SWBAT Graph oblique, horizontal, and vertical lines from an equation using the method of their choice, a t-table, slope intercept form, or x and y intercept method.

The purpose of this lesson is for students to master graphing lines, and, to clear up the confusion that x= and y= can represent the equations of vertical and horizontal lines, respectively.

10 minutes

In today's Warm Up I am checking for students' prior understanding of the equation for a horizontal and a vertical line. For today's Stained Glass Activity, it is important for students to recognize** x = a** and **y= b** as equations for horizontal and vertical lines. In the past I have found that students easily get confused, representing x = a as a single point instead of a line.

After I have given students about 5 minutes to complete the Warm Up, I display the task using a projector and clarify any remaining misunderstandings.

In the video below, I demonstrate the discussion during the review of the Warm Up of the different representations of x and y. In the review, I emphasize for students to pay attention to the context of the question.

35 minutes

Math can play an important role in art. In many works of art lines play a big role in the representation of figures, landscapes, and abstract works of imagination. This slide show from the NY Times shows several abstract works of art in which lines play a prominent role.

**Materials needed for the Stained Glass Project:**

- Large piece of graph paper- some students used regular size
- Coloring supplies- markers, colored pencils
- Rulers

After showing students the slide show from the NY Times, I ask students to read the Instructions for the Stained Glass Window Activity on their own. I also show the students the Feedback Form before they start the activity to go over the checkpoints of the exercise that I think will help them be more successful on this activity. After answering any questions that come up, I set them off to follow the instructions.

While students are working, I am walking around to monitor and to complete the teacher part of the Feedback Form for students early on in the activity. An important point of the Instructions that I reiterate to students throughout the activity is the importance of writing the equation for each of the lines used in their design. I allow students to work about 10 to 15 minutes before stopping the class to have students get some peer feedback on their Feedback Form. I find that this activity works better when my students receive feedback while the lines are in pencil and can be easily erased.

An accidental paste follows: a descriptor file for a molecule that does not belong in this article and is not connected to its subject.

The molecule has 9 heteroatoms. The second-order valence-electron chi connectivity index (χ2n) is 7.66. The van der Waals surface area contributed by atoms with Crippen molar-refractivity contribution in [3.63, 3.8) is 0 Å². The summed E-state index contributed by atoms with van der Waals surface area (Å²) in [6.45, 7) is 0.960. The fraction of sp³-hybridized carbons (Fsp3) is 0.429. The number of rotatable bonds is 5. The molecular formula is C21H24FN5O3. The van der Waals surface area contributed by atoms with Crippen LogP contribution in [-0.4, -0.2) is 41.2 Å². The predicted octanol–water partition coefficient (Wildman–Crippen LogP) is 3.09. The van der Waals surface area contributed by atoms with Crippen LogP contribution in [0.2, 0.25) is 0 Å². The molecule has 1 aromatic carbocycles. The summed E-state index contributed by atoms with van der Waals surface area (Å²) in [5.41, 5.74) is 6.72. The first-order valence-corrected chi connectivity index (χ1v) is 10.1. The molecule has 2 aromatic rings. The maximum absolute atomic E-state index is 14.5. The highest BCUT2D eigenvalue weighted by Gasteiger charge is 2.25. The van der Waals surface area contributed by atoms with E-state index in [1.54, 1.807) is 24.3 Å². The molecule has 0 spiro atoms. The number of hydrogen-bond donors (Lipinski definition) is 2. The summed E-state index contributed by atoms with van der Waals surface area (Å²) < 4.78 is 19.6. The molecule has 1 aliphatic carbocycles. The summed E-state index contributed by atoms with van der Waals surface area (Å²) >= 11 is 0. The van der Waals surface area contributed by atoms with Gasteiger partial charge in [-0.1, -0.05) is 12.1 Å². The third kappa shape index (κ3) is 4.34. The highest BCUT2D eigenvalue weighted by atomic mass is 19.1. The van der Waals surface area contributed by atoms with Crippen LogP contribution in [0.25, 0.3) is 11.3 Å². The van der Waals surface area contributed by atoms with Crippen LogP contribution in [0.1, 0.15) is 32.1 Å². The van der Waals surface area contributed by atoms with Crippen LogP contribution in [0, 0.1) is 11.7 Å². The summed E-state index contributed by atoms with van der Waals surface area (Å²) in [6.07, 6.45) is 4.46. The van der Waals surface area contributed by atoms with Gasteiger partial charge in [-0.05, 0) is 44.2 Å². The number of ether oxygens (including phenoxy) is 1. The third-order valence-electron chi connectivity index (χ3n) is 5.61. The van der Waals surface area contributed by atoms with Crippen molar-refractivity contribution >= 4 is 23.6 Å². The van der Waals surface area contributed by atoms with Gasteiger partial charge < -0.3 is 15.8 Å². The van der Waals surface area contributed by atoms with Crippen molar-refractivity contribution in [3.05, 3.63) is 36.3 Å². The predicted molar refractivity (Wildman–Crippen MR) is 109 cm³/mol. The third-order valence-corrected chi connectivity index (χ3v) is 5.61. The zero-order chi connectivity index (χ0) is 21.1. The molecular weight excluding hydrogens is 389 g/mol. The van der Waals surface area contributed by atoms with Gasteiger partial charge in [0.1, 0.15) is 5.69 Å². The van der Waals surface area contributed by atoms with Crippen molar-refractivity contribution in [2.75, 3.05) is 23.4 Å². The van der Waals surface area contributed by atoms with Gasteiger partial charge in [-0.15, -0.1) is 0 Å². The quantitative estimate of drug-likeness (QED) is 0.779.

I expect most of my students will complete graphing the 12 required lines before leaving class. Many will complete the coloring of their design for homework.

5 minutes

I provide students with this Feedback Form to help identify student misunderstandings early in the activity. In addition to receiving feedback from me, the students will receive feedback from a peer. The Feedback Form also provides checkpoints that will help students to self-assess their work.

At the start of the lesson, I encourage students to request feedback if they are unsure of graphing a particular line. I also encourage them to get feedback from more than one student or from me more than once if possible. This form helps students be more successful by finding mistakes made before the finished product. Some students made better use of this scaffold than others and were more successful with the project.

When I teach this lesson, it is not unusual for some students to not finish. In this case, it is appropriate to let the students complete the activity for homework.